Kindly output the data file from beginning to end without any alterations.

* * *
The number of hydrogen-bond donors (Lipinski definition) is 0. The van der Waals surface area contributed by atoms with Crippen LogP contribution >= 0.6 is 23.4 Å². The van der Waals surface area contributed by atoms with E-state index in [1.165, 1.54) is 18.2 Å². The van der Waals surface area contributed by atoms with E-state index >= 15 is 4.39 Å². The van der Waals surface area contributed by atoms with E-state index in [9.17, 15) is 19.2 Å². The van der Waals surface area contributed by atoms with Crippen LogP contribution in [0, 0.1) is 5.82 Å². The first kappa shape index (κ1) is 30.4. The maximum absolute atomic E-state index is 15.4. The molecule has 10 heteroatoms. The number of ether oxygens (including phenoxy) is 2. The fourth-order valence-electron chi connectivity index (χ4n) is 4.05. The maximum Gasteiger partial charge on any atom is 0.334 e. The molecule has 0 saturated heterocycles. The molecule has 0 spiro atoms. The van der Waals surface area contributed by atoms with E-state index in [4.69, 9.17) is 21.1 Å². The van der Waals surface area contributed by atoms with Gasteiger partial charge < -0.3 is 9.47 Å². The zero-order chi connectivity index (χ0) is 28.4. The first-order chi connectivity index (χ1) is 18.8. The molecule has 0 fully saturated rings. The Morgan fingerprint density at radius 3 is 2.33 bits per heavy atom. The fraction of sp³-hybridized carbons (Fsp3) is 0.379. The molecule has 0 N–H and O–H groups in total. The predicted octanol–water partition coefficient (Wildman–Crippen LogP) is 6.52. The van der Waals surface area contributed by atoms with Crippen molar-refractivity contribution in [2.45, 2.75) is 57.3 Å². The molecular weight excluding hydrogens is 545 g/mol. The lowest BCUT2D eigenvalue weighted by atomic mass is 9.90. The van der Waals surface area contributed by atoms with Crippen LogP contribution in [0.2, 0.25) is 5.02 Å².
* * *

The number of hydrogen-bond donors (Lipinski definition) is 0. The van der Waals surface area contributed by atoms with Crippen LogP contribution >= 0.6 is 23.4 Å². The van der Waals surface area contributed by atoms with E-state index in [1.165, 1.54) is 18.2 Å². The van der Waals surface area contributed by atoms with E-state index >= 15 is 4.39 Å². The van der Waals surface area contributed by atoms with E-state index in [9.17, 15) is 19.2 Å². The van der Waals surface area contributed by atoms with Crippen LogP contribution in [0, 0.1) is 5.82 Å². The first kappa shape index (κ1) is 30.4. The maximum absolute atomic E-state index is 15.4. The molecule has 10 heteroatoms. The number of ether oxygens (including phenoxy) is 2. The fourth-order valence-electron chi connectivity index (χ4n) is 4.05. The maximum Gasteiger partial charge on any atom is 0.334 e. The molecule has 0 saturated heterocycles. The molecule has 0 spiro atoms. The van der Waals surface area contributed by atoms with E-state index in [4.69, 9.17) is 21.1 Å². The van der Waals surface area contributed by atoms with Gasteiger partial charge < -0.3 is 9.47 Å². The zero-order chi connectivity index (χ0) is 28.4. The first-order chi connectivity index (χ1) is 18.8. The molecule has 0 fully saturated rings. The Morgan fingerprint density at radius 3 is 2.33 bits per heavy atom. The fraction of sp³-hybridized carbons (Fsp3) is 0.379. The molecule has 0 N–H and O–H groups in total. The predicted octanol–water partition coefficient (Wildman–Crippen LogP) is 6.52. The van der Waals surface area contributed by atoms with Crippen molar-refractivity contribution in [2.45, 2.75) is 57.3 Å². The molecular weight excluding hydrogens is 545 g/mol. The lowest BCUT2D eigenvalue weighted by atomic mass is 9.90. The van der Waals surface area contributed by atoms with Crippen LogP contribution in [0.2, 0.25) is 5.02 Å².